Publisher – Penguin Australia
Release Date – February , 2018
Pages – 512
Genre – memoir, biography
Price – $32.99
“Sitting across from me is my father, and as I look into his worn face it hits me, a truth so powerful I don’t know why I’ve never understood it before. The truth is: that I am not a good daughter. I am a traitor, a wolf among sheep; there is something about me and that difference is not good”.
‘Educated: A Memoir’ by Tara Westover is the story of a woman who spent a majority of her life in a Mormon survivalist family in rural Idaho. Her father despised the government (schools, hospitals etc) and was determined to live off the grid so that the Feds wouldn’t come take away his family. Tara lived a life without school, doctors and even without a birth certificate. Instead she spent most of her days on her family’s farm taking care of the garden and feeding the animals. Everything that Tara and her family did was to ensure that they would be prepared for the End of Days.
This coming of age story delivered from a perspective and position that not many of us have been in ever, was one that brought tears to my eyes. All I wanted for Tara was some sort of normalcy in her life, to be like all the other kids. I felt that she wanted that too. At the age of 17, Tara had educated herself in grammar, mathematics and English enough to sit the ACT exams which helped her to get into university, an incredible feat considering her upbringing. The story follows her as she grows and comes to realise that her family is not typical and the environment that she is in is not one she wants to be in. Thank goodness her brother Tyler exists and that she was able to lean on him for the support she needed throughout her teens.
Tara beautifully tells her tragic story of her childhood through vivid retelling of her memories. My heart broke as she recounts the violence inflicted on her by her father who by all accounts sounds to be mentally ill. His cruelty is devastating and so is his untreated mental health. The whole family seemed to have suffered at the hands of his paranoia and radicalised beliefs while he prepared the family for end of days. Tara’s mother seems to have wanted her to have some semblance of a normal childhood, but their relationship is sad and burdened by the influence of her father.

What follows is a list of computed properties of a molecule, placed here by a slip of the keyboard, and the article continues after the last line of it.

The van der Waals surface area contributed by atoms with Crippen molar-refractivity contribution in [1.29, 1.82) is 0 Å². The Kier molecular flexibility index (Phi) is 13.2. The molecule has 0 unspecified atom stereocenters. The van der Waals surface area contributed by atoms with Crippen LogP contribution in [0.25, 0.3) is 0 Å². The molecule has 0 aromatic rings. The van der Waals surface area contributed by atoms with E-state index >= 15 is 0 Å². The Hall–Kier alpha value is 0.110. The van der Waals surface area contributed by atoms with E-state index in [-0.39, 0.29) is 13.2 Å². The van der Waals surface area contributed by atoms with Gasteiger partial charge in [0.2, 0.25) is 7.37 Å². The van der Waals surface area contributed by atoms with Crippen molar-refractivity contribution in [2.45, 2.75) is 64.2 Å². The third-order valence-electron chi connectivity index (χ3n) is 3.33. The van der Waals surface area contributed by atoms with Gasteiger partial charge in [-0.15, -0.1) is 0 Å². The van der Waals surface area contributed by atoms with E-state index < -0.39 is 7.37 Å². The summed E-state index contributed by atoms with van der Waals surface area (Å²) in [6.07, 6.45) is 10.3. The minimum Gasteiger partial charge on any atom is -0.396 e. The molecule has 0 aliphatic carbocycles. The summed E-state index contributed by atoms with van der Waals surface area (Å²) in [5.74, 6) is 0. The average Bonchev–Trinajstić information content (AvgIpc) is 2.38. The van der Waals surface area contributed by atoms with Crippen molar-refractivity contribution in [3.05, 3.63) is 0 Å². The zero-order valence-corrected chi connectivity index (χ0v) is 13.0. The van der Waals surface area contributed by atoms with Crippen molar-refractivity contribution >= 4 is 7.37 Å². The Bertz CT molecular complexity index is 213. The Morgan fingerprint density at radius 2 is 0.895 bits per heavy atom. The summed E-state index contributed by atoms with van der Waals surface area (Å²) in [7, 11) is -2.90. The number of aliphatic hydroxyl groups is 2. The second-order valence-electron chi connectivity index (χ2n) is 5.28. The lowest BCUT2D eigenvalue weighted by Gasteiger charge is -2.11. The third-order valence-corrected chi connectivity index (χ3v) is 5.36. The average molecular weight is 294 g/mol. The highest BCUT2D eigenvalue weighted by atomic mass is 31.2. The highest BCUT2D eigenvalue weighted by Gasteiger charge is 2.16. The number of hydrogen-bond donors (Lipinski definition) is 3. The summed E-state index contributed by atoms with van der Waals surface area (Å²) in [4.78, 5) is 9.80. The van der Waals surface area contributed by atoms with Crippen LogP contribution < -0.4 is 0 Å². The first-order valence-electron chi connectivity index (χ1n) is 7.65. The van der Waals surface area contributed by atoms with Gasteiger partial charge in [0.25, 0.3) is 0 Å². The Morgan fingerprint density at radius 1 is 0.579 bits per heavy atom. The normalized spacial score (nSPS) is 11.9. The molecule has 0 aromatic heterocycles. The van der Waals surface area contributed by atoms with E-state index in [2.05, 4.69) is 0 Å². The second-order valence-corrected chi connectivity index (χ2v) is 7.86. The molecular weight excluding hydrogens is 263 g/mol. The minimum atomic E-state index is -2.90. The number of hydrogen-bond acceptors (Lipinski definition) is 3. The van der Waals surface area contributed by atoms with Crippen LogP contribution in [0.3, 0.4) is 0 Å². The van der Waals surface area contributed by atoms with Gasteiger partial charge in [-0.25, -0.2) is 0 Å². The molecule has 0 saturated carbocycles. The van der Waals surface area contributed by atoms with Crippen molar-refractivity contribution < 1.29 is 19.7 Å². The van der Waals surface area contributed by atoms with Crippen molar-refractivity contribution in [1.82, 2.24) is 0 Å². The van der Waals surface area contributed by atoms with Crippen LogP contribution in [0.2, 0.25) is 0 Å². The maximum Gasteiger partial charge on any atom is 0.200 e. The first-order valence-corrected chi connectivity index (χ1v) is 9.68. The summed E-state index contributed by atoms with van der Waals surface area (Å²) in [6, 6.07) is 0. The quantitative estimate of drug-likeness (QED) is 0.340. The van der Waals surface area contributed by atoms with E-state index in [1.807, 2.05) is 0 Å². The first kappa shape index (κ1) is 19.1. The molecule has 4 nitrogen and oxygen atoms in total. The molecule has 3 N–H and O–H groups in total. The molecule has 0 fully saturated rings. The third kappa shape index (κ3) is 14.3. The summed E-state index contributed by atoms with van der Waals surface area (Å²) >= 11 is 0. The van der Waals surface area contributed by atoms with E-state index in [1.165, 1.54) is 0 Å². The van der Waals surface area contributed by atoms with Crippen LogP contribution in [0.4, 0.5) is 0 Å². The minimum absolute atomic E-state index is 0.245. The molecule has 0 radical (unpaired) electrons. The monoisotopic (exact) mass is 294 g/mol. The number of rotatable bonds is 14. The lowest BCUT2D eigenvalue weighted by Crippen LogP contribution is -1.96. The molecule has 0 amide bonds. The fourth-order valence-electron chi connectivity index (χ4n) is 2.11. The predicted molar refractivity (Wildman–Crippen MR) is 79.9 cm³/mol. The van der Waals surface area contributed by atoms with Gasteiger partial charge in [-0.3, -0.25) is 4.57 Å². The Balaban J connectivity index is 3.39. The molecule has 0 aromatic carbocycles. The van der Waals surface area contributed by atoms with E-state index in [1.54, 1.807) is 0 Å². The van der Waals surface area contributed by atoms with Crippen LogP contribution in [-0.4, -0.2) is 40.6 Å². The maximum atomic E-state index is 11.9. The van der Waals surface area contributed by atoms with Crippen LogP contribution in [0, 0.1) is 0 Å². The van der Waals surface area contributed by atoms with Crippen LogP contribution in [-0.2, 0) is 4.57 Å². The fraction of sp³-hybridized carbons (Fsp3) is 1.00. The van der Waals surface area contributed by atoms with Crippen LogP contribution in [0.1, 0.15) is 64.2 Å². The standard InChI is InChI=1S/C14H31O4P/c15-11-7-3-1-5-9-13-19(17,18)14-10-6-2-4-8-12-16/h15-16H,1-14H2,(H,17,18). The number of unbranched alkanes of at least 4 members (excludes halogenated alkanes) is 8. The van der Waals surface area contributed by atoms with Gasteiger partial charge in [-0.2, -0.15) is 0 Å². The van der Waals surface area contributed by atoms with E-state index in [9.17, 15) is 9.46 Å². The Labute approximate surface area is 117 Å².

Her father is insolent and abhorrent, his constant bitterness and stoicism causes his family nothing but hurt. I spent most of the book screaming internally for the moment where she would be free from him and the restrictions of his beliefs. I felt an overwhelming need to launch myself into the book and shake some sense into her parents. The neglect that they inflicted on her physically and emotionally is deeply disturbing to me on a very personal level. The relationships she had with her siblings is odd and the dynamics strange to me, her brother Shawn would torture and abuse her to the point that I was angered that he was such a piece of dirt human.
‘Educated’ echoed similar feelings of heartache and anger that I felt whilst reading Rachel Jeffs memoir ‘Breaking Free’. Both memoirs showed the lengths that religious and radicalised individuals go to keeping their families oppressed and away from mainstream society. Although Tara spent a large part of her life kept separate, her break through into mainstream society is filled with bravery, determination and courage. I absolutely recommend this story if you enjoy memoirs of self-determination and definition and following stories of accomplishment and drive.